For the better part of a month, we have watched with growing concern for the welfare of College of DuPage as a political firestorm has swelled almost out of control over the contents of a memo the college president emailed to the board of trustees last May.
In that memo, President Robert L. Breuder constructed an apparent strategy to prod the state of Illinois to come through with a $20 million building grant it had promised 12 years ago.
So much to say here.
Let's start with this: Breuder bungled things with the memo pretty badly. We believe Breuder is an exceptional and tough-minded visionary, but even we have to acknowledge that he comes across as a bit of a cowboy and a bit of a whiner, pushing his board for a building commitment that it hadn't quite made.
People make mistakes. Breuder made one here and, as with all mistakes, they're opportunities to learn. No doubt Breuder has learned from this one. We're confident he has.
But let's also be clear about this: The flap isn't about an imaginary building project conceived as a way to garner state money. From a reading of the memo, we can see how those unfamiliar with the college could misinterpret it that way. But that's not the case. The project had been under discussion for weeks. It is and had been a concrete proposal.
The flap is really about so much more. The memo is mainly a convenient rallying cry for vested interests.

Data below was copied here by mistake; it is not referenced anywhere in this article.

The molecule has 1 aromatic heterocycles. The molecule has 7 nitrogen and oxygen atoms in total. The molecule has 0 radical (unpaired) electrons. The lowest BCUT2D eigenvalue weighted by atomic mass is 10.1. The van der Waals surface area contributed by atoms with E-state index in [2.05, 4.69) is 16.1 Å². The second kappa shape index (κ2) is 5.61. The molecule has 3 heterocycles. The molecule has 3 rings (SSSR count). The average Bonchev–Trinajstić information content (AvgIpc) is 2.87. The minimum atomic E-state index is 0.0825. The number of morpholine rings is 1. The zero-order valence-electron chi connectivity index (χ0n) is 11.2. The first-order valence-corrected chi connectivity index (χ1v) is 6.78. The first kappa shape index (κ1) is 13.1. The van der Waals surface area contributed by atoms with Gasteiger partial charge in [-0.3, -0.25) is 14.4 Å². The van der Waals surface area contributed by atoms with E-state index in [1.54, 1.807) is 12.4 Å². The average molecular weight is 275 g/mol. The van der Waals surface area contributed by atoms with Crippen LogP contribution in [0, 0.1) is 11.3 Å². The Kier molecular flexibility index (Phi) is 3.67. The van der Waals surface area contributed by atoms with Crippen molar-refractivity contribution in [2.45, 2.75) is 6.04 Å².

First, the state. Somehow, it's escaped everyone's notice that the state never followed through on its commitment to COD, that in fact COD and local taxpayers had to pay off the state's earlier obligation to the Homeland Security Building. Instead, Gov. Pat Quinn now gets away with pointing to the memo as his excuse for backing out on COD and giving the grant money to downstate community colleges.
Second, the growth critics. This is what this firestorm is really about -- COD's building program, one that has revitalized and re-energized the school.
Take a look at COD in 2009 and then at COD today, and you'll see a school that has grown toward its potential to become one of the top community colleges in Illinois serving the state's largest community college class of students.
This is a good thing, not a bad thing. And it has happened with a disciplined operation that for the most part has managed COD expenses frugally like a business.
Which leads to the third vested interest, faculty union leaders. Breuder and his team are tough at the negotiating table. That's why some teachers have joined forces with the no-growth tax watchdogs in this furor.
COD is moving forward. That progress is what is at stake here. The memo fiasco deserves answers and criticism.
But don't fritter away COD's progress and its future by making more of that fiasco than it is.